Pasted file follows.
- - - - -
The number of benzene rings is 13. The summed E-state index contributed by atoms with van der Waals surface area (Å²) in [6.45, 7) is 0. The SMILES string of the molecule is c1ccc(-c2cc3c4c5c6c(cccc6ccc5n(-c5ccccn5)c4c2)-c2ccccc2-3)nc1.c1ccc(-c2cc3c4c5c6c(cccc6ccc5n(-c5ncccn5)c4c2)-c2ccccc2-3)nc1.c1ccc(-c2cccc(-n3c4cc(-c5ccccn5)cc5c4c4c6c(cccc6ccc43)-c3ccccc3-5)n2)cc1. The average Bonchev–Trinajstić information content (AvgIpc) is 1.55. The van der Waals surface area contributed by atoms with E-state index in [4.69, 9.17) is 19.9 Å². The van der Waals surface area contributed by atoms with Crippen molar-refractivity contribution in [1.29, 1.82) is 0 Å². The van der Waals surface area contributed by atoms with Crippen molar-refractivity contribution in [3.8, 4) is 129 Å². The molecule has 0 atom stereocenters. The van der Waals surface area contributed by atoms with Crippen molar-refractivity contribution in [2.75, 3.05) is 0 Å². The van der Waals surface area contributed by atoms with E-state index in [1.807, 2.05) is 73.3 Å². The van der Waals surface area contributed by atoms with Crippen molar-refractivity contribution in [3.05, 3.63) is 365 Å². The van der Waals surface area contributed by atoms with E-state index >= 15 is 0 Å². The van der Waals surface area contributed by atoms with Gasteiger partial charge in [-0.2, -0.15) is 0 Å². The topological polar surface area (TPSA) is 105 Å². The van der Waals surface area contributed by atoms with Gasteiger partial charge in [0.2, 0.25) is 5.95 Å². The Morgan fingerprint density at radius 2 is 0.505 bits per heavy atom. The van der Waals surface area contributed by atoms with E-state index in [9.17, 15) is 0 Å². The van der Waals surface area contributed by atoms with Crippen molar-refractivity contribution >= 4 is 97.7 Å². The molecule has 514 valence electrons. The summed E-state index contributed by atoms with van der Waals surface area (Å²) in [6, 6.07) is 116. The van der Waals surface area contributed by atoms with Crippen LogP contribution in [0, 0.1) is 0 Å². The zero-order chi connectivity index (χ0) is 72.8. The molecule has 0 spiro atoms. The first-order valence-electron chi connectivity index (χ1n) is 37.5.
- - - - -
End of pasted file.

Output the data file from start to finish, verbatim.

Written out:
The number of benzene rings is 13. The summed E-state index contributed by atoms with van der Waals surface area (Å²) in [6.45, 7) is 0. The SMILES string of the molecule is c1ccc(-c2cc3c4c5c6c(cccc6ccc5n(-c5ccccn5)c4c2)-c2ccccc2-3)nc1.c1ccc(-c2cc3c4c5c6c(cccc6ccc5n(-c5ncccn5)c4c2)-c2ccccc2-3)nc1.c1ccc(-c2cccc(-n3c4cc(-c5ccccn5)cc5c4c4c6c(cccc6ccc43)-c3ccccc3-5)n2)cc1. The average Bonchev–Trinajstić information content (AvgIpc) is 1.55. The van der Waals surface area contributed by atoms with E-state index in [4.69, 9.17) is 19.9 Å². The van der Waals surface area contributed by atoms with Crippen molar-refractivity contribution in [1.29, 1.82) is 0 Å². The van der Waals surface area contributed by atoms with Crippen molar-refractivity contribution in [3.8, 4) is 129 Å². The molecule has 0 atom stereocenters. The van der Waals surface area contributed by atoms with Crippen molar-refractivity contribution in [2.75, 3.05) is 0 Å². The van der Waals surface area contributed by atoms with E-state index in [1.807, 2.05) is 73.3 Å². The van der Waals surface area contributed by atoms with Crippen molar-refractivity contribution in [3.05, 3.63) is 365 Å². The van der Waals surface area contributed by atoms with E-state index >= 15 is 0 Å². The van der Waals surface area contributed by atoms with Gasteiger partial charge in [-0.2, -0.15) is 0 Å². The topological polar surface area (TPSA) is 105 Å². The van der Waals surface area contributed by atoms with Gasteiger partial charge in [0.2, 0.25) is 5.95 Å². The Morgan fingerprint density at radius 2 is 0.505 bits per heavy atom. The van der Waals surface area contributed by atoms with E-state index in [9.17, 15) is 0 Å². The van der Waals surface area contributed by atoms with Crippen molar-refractivity contribution >= 4 is 97.7 Å². The molecule has 514 valence electrons. The summed E-state index contributed by atoms with van der Waals surface area (Å²) in [6, 6.07) is 116. The van der Waals surface area contributed by atoms with Crippen LogP contribution in [0, 0.1) is 0 Å². The zero-order chi connectivity index (χ0) is 72.8. The molecule has 0 spiro atoms. The first-order valence-electron chi connectivity index (χ1n) is 37.5.